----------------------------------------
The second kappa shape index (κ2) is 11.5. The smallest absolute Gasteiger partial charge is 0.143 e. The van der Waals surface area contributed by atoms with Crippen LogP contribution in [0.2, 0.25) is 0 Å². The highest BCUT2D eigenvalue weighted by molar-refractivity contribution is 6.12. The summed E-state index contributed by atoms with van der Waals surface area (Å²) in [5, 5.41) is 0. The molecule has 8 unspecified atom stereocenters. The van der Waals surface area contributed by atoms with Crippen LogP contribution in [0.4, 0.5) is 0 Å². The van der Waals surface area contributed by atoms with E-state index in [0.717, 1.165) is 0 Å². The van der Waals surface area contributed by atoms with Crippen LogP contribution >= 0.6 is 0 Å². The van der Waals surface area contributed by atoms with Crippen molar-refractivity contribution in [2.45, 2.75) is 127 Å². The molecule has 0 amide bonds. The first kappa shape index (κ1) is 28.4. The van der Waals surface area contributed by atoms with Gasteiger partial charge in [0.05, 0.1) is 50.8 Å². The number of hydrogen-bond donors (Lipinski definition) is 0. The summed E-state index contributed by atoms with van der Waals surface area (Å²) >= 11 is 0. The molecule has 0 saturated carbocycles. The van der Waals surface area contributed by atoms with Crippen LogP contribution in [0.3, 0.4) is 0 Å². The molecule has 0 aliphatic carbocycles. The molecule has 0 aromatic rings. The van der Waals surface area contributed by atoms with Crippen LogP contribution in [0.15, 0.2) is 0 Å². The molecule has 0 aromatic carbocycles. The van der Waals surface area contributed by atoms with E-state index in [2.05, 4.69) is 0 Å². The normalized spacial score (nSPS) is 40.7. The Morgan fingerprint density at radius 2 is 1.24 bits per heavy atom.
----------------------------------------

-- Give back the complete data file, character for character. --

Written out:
The second kappa shape index (κ2) is 11.5. The smallest absolute Gasteiger partial charge is 0.143 e. The van der Waals surface area contributed by atoms with Crippen LogP contribution in [0.2, 0.25) is 0 Å². The highest BCUT2D eigenvalue weighted by molar-refractivity contribution is 6.12. The summed E-state index contributed by atoms with van der Waals surface area (Å²) in [5, 5.41) is 0. The molecule has 8 unspecified atom stereocenters. The van der Waals surface area contributed by atoms with Crippen LogP contribution in [0.4, 0.5) is 0 Å². The van der Waals surface area contributed by atoms with E-state index in [0.717, 1.165) is 0 Å². The van der Waals surface area contributed by atoms with Crippen LogP contribution >= 0.6 is 0 Å². The van der Waals surface area contributed by atoms with Crippen molar-refractivity contribution in [2.45, 2.75) is 127 Å². The molecule has 0 amide bonds. The first kappa shape index (κ1) is 28.4. The van der Waals surface area contributed by atoms with Gasteiger partial charge in [0.05, 0.1) is 50.8 Å². The number of hydrogen-bond donors (Lipinski definition) is 0. The summed E-state index contributed by atoms with van der Waals surface area (Å²) >= 11 is 0. The molecule has 0 saturated carbocycles. The van der Waals surface area contributed by atoms with Crippen LogP contribution in [0.3, 0.4) is 0 Å². The molecule has 0 aliphatic carbocycles. The molecule has 0 aromatic rings. The van der Waals surface area contributed by atoms with Crippen LogP contribution in [0.15, 0.2) is 0 Å². The molecule has 0 aromatic carbocycles. The van der Waals surface area contributed by atoms with E-state index in [2.05, 4.69) is 0 Å². The normalized spacial score (nSPS) is 40.7. The Morgan fingerprint density at radius 2 is 1.24 bits per heavy atom.